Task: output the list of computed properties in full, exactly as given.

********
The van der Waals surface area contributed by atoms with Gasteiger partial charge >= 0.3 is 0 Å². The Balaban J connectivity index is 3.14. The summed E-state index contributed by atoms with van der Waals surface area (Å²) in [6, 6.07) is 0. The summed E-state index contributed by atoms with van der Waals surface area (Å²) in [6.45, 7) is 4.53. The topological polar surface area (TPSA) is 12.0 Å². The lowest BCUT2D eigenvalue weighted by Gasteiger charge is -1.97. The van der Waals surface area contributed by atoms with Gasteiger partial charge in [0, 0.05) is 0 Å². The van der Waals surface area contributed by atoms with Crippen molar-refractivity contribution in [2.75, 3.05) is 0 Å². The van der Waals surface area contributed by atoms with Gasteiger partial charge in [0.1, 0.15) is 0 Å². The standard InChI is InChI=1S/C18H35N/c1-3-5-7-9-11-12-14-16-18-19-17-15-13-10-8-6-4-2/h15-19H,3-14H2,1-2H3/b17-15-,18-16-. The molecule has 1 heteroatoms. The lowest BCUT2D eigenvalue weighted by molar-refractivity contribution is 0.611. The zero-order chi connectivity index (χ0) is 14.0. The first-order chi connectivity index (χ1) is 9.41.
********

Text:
The van der Waals surface area contributed by atoms with Gasteiger partial charge >= 0.3 is 0 Å². The Balaban J connectivity index is 3.14. The summed E-state index contributed by atoms with van der Waals surface area (Å²) in [6, 6.07) is 0. The summed E-state index contributed by atoms with van der Waals surface area (Å²) in [6.45, 7) is 4.53. The topological polar surface area (TPSA) is 12.0 Å². The lowest BCUT2D eigenvalue weighted by Gasteiger charge is -1.97. The van der Waals surface area contributed by atoms with Gasteiger partial charge in [0, 0.05) is 0 Å². The van der Waals surface area contributed by atoms with Crippen molar-refractivity contribution in [2.75, 3.05) is 0 Å². The van der Waals surface area contributed by atoms with Gasteiger partial charge in [0.1, 0.15) is 0 Å². The standard InChI is InChI=1S/C18H35N/c1-3-5-7-9-11-12-14-16-18-19-17-15-13-10-8-6-4-2/h15-19H,3-14H2,1-2H3/b17-15-,18-16-. The molecule has 1 heteroatoms. The lowest BCUT2D eigenvalue weighted by molar-refractivity contribution is 0.611. The zero-order chi connectivity index (χ0) is 14.0. The first-order chi connectivity index (χ1) is 9.41.